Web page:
Is it OK to have a beer before bed?
By Jason Wooden, PhD | Jul 17, 2021
While a beer before bed may help you relax and fall asleep, later in the night it can cause you to sleep more poorly and worsen sleep apnea symptoms. For some individuals, it may also lead to digestive issues that disturb sleep.
Whether it’s an issue for you depends on individual factors such as your consumption, alcohol tolerance, age, weight, gender, and genetics. However, it’s generally recommended to avoid alcohol at least four hours before bedtime.
Why it matters whether you have beer before bed
It’s no surprise how many people enjoy beer in the evening given its popularity.
What can beat a delicious mug of your favorite brew at the end of the day?
Beer is the most widely consumed alcoholic drink in the world with the average adult in the US consuming around 28 gallons per year!
So, you’re likely not the only one curious whether there are any downsides from having a beer or two at night.
Every night one in three adults struggle with poor sleep. Drinking or eating the wrong thing in the evening is bound to be an issue for some.
We pay a big price when we don’t get the sleep we need. Besides feeling miserable and dragging throughout the day, sleep-deprived people don’t think as clearly, don’t cope as well, and perform more poorly at school or work.
The reasons people drink beer at night vary – socializing, enjoyment, boredom, or simply a way to unwind at the end of the day.
Is it something you really have to worry about?
Let’s take a look at what we know and then you can decide whether it makes sense for you to have a beer before bed.
What a beer before bed can do to your sleep
Alcohol is a central nervous system depressant that slows down brain activity.
When you have a beer before bed, it acts as a sedative which is why you feel more relaxed and fall asleep more easily.
It’s one of the reason people will have a beer or glass of wine at the end of the day to help them get to sleep.
However, HOW EASILY you fall asleep isn’t the only thing to think about.
It’s also important HOW WELL you sleep.
It turns out that alcohol has been linked to poor sleep quality.
Once you fall asleep, it can affect the amount of deep sleep you get. The other thing to keep in mind is that alcohol is a diuretic and can cause you to wake up more often throughout the night as your body gets rid of it.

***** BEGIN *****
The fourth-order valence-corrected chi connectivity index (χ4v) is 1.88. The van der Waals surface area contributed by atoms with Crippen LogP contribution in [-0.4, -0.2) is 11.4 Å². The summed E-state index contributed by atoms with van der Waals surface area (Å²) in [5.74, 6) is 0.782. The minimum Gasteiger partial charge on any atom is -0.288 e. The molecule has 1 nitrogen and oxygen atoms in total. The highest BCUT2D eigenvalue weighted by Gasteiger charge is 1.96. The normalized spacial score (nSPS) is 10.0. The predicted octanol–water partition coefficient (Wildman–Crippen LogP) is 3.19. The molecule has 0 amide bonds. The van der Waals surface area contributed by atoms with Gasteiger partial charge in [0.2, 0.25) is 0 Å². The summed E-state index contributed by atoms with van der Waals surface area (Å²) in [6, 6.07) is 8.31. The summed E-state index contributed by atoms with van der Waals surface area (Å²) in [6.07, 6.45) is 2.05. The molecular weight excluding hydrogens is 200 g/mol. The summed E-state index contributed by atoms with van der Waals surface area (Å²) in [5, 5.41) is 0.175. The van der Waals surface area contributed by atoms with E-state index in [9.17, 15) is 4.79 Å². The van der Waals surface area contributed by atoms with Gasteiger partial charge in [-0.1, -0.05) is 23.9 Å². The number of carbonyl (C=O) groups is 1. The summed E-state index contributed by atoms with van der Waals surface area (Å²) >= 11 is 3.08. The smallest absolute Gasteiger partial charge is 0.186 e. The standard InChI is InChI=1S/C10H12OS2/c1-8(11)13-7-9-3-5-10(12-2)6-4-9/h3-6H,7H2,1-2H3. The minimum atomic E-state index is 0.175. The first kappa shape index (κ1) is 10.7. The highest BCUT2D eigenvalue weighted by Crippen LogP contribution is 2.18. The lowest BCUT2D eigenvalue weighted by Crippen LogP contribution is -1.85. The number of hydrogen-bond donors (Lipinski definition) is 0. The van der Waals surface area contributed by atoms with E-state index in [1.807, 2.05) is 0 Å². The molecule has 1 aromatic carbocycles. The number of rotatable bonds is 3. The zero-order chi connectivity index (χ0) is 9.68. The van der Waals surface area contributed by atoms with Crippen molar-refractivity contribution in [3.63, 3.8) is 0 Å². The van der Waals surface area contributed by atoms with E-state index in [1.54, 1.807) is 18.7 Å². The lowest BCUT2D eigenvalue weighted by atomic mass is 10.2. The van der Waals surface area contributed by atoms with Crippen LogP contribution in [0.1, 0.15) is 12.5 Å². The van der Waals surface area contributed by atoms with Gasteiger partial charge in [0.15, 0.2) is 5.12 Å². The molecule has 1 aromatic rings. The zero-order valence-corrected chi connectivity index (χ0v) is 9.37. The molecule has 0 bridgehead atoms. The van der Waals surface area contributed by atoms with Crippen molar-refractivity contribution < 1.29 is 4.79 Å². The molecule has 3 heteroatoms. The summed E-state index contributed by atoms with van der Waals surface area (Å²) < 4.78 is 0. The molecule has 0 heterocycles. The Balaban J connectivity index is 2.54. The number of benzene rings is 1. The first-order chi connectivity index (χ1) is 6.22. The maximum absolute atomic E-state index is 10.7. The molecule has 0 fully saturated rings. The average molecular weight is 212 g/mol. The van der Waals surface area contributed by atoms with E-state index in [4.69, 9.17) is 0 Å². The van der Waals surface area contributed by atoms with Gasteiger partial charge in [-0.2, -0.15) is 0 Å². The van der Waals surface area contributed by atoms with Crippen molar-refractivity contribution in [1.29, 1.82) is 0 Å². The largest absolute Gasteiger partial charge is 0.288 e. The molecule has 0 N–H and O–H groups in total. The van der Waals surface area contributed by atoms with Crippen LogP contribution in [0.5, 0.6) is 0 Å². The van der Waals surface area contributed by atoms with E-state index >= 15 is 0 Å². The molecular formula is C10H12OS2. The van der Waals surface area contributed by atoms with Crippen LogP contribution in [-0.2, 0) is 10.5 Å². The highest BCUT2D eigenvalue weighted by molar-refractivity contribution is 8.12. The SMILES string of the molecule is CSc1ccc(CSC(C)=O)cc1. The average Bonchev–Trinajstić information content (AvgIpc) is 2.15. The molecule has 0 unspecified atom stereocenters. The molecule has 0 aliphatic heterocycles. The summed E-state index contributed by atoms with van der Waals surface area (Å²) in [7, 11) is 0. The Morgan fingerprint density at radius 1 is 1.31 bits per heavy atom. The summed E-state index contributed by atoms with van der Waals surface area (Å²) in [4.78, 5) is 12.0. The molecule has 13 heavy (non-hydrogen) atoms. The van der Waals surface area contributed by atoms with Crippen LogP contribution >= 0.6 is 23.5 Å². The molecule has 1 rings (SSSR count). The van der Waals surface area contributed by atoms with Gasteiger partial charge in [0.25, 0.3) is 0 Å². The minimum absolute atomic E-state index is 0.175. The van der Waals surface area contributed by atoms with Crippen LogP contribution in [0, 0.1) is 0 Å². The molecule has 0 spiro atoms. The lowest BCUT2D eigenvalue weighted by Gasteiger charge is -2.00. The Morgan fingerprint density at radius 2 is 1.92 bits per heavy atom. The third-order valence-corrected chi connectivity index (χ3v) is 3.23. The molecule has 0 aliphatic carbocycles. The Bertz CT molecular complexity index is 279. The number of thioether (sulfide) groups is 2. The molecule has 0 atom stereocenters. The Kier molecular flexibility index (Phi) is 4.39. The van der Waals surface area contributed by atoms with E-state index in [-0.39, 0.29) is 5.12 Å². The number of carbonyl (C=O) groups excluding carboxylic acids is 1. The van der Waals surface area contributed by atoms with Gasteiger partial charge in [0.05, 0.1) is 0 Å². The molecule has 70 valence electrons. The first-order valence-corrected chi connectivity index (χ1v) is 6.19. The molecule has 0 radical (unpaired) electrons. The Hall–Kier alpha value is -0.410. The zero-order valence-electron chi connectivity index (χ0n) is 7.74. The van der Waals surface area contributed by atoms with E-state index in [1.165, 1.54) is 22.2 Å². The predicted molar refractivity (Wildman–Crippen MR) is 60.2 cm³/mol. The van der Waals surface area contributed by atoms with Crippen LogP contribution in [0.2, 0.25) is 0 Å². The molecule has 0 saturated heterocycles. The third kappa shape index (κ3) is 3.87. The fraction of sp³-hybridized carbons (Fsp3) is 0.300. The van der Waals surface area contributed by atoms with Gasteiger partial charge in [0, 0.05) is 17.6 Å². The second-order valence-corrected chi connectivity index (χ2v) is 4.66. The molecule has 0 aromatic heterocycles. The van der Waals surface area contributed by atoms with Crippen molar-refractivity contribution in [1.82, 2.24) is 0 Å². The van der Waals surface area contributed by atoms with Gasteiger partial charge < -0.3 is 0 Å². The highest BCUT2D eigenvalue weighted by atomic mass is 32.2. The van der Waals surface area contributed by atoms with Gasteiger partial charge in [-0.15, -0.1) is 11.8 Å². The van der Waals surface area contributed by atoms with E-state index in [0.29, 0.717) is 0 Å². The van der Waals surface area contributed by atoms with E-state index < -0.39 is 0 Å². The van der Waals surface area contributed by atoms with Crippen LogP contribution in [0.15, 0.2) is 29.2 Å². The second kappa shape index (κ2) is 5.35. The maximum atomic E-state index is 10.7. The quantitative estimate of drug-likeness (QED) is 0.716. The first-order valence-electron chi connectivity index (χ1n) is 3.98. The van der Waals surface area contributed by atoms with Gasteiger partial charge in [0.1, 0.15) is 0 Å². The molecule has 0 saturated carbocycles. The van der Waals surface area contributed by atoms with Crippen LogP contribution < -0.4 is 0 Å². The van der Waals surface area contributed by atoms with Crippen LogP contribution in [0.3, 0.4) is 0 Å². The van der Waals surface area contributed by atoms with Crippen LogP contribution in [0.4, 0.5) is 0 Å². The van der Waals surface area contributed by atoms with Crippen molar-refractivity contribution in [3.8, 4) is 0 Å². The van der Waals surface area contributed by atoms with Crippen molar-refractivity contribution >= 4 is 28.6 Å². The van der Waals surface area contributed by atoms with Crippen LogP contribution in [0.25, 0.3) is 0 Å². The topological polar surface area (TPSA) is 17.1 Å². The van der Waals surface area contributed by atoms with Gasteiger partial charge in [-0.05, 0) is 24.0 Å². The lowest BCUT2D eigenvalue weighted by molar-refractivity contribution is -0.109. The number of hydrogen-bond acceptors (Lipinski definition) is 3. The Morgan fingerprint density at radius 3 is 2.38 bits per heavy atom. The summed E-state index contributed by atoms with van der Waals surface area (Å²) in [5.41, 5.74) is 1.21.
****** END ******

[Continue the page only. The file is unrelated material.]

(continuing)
The alcohol in your beer can ruin your sleep in other ways too.
It can aggravate the symptoms for obstructive sleep apnea, one of the most common sleep disorders.
It happens when the muscles in the throat relax too much during sleep causing your airway to collapse and restrict the flow of oxygen. People with obstructive sleep apnea wake up feeling as if they haven’t slept at all.
Alcohol will cause the throat to relax even more.
So, while a beer may help you fall asleep more easily, later in the night your sleep won’t be as a restful. In the morning, you may wake up not feeling refreshed.
Other surprising things a beer before bed affects your body and sleep
Did you know that consuming beer at night can affect you in other ways too?
In some individuals, small amounts of alcohol may speed up digestion or irritate the digestive tract, leading to a bout of diarrhea. For others, larger amounts may slow down digestion and cause constipation.
People with bowel diseases such as celiac disease, Crohn’s disease, and irritable bowel syndrome are at a higher risk for these issues.
Another downside is that alcohol can trigger or worsen heart burn.
Besides making you miserable, all of these digestive issues can come back and wreck your sleep.
Lastly, alcohol can also affect how medications work and their side effects. Unfortunately, some common medications are already known to cause insomnia.
The alcohol in your beer can worsen their sleep effects.
How late is too late to have a beer before bed?
How likely beer before bed is an issue for you and how late is too late will vary from individual to individual. For some people, even small amounts of alcohol are a problem while others seem to get away with it.
In reality, it depends on a variety of individual factors, some obvious and some not so obvious.
Among the obvious factors are how much and how quickly you drank your beer, the alcohol content, and how close it was to bed time.
Other factors at play include:
How much water you drank – the more hydrated you are, the less the effect